Secondary Logo

Journal Logo

NON-SYSTEMATIC REVIEWS

Utility of biomarkers in traumatic brain injury: a narrative review

Mendoza, Daniel A.a; López, Karen D.a; Echeverri, Raúl A.a,b; Pastor, Laurac; Rueda, Stevena; Fernández, Laura L.a; Mantilla, Daniela S.a; Díaz, María F.a; Ramírez, María C.a; Barragán, Diana C.a; Rubiano, Andrés M.a,b

Author Information
Colombian Journal of Anesthesiology (Revista Colombiana de Anestesiología): July-September 2020 - Volume 48 - Issue 3 - p 155-161
doi: 10.1097/CJ9.0000000000000165

Abstract

Introduction

Traumatic brain injury (TBI) is a public health problem and its outcome is associated with the organization of trauma care and emergency services, including the possibility to access early diagnosis and timely surgery. A global mapping of the problem was recently completed and TBI was identified as the leading cause of the demand for neurosurgical intervention in most countries, particularly in middle and low-income areas. Traffic accidents are the major cause of the problem with an economic impact on the younger population, while falls are the most significant cause among the elderly.1 Computed tomography (CT)-scan for the initial assessment of TBI allows for an early identification of the primary injury (structural brain tissue damage) and facilitates the selection of patients who could benefit from early surgery.2 However, the role of CT in the identification of the secondary injury and to assess cell response (death or recovery) is limited and with poor specificity. The evolution of the secondary injury (changes on intracranial pressure, brain oxygenation, brain perfusion, etc.), is usually identified with advanced neuromonitoring systems.3,4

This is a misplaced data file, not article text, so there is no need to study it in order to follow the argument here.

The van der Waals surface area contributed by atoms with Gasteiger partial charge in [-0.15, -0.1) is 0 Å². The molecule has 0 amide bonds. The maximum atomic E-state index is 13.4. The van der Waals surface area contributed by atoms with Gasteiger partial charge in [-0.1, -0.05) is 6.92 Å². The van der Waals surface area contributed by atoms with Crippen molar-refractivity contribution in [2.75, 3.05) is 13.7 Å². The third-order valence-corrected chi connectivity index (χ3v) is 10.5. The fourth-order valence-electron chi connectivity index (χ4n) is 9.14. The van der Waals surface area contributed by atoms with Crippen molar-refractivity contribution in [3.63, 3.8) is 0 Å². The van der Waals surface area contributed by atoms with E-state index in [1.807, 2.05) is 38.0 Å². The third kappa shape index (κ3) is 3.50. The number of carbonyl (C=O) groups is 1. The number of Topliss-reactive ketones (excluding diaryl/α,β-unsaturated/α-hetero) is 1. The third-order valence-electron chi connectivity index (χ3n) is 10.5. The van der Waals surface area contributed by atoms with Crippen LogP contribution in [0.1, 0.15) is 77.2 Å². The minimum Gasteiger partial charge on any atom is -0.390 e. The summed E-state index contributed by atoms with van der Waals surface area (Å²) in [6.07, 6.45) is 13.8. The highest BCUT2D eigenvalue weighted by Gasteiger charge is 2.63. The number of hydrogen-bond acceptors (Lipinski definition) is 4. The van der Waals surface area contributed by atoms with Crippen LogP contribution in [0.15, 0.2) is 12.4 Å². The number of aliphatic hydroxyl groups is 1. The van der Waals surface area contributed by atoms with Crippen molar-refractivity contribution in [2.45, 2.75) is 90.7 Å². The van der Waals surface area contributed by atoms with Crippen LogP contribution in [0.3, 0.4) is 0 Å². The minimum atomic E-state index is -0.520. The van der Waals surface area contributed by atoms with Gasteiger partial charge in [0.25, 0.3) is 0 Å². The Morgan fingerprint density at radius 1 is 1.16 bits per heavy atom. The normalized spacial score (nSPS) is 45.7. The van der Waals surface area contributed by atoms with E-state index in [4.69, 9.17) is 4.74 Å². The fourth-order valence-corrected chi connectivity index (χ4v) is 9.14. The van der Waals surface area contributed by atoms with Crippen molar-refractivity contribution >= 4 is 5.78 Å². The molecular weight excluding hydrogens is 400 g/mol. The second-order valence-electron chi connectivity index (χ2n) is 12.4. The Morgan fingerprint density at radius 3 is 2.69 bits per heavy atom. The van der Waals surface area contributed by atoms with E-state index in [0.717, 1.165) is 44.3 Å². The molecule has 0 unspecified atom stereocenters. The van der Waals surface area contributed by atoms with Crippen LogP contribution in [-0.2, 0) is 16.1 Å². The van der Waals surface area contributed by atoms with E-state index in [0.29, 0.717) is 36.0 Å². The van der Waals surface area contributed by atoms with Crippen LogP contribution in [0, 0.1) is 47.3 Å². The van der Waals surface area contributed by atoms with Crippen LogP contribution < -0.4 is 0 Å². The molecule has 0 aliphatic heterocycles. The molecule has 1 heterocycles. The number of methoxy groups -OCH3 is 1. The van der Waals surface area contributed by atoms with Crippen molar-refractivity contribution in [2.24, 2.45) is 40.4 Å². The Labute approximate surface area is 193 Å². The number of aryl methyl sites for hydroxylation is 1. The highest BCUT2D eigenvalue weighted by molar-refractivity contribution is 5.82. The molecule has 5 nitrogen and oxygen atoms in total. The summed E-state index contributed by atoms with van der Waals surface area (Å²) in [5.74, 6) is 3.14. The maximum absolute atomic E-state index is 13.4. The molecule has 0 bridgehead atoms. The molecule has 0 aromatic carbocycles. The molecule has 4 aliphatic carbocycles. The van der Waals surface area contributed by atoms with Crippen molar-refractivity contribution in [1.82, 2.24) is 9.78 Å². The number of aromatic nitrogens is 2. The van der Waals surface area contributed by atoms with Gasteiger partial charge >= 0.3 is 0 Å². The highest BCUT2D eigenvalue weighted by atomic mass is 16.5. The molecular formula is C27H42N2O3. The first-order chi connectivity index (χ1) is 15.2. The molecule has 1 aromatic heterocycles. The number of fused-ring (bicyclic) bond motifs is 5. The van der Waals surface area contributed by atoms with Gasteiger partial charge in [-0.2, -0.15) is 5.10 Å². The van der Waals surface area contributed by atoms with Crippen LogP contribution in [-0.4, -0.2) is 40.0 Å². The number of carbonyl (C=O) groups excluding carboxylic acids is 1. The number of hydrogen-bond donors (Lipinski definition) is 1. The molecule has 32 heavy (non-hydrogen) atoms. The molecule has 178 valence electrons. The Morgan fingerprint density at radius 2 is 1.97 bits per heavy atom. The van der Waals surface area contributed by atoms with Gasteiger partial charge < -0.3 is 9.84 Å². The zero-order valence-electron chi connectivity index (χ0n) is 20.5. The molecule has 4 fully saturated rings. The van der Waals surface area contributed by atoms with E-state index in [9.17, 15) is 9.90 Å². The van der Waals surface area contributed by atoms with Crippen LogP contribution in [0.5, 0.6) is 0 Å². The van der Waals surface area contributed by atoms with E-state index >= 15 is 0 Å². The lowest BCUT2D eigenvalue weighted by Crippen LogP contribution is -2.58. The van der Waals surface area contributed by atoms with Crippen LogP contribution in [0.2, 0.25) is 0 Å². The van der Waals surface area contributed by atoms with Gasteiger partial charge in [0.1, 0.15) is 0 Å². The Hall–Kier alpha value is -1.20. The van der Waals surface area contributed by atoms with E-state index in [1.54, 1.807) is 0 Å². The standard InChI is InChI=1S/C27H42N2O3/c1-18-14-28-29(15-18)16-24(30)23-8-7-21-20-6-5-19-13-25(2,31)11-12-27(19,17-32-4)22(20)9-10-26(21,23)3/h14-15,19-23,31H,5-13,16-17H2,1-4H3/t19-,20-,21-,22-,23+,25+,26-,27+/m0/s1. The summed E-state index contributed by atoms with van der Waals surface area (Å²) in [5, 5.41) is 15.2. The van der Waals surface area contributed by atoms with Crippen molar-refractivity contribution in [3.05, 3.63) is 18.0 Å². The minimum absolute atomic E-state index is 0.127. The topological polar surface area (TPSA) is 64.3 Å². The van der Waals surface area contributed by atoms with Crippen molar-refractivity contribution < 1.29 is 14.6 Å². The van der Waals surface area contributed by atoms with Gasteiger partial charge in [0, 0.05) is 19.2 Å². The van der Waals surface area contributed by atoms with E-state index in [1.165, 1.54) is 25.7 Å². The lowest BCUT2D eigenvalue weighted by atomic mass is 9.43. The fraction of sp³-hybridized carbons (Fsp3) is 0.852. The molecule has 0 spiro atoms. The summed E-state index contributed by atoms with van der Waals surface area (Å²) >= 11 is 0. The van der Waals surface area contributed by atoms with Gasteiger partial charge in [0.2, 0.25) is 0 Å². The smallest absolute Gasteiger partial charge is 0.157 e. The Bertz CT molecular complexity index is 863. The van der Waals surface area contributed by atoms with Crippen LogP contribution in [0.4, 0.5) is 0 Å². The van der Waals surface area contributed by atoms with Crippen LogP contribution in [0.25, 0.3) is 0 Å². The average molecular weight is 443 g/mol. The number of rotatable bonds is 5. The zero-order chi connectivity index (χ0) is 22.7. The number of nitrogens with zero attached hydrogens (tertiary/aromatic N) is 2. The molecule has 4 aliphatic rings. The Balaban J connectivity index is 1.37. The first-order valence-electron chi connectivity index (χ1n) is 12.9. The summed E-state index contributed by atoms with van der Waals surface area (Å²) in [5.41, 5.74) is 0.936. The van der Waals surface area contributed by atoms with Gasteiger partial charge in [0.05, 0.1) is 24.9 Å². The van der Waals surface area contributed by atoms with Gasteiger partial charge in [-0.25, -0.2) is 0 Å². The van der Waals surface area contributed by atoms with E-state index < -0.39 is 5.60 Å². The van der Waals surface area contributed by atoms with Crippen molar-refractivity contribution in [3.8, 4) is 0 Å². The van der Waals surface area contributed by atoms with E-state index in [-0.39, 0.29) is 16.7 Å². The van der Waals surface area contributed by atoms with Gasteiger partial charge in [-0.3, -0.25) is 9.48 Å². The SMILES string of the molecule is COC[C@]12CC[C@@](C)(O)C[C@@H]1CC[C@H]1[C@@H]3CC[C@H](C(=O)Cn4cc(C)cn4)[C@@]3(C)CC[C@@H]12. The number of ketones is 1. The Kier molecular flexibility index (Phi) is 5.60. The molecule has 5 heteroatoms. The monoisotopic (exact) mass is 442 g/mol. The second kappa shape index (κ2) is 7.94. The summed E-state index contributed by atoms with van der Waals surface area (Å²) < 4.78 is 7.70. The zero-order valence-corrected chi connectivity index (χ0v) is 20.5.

Keeping in mind that brain tissue damage may be associated with deficiencies in the healthcare process that may further aggravate the secondary injury, it would be important to learn about the systems to identify these molecular disorders affecting the outcome of all the above-mentioned processes: survival (recovery) or programmed cell death (apoptosis). A high-cost and technically complex diagnostic method such as cerebral microdialysis, helps to measure the metabolites in the microenvironment of the injured brain tissue; however, due to its high cost and technical complexity, this system is only accessible to research centers in very high income countries.5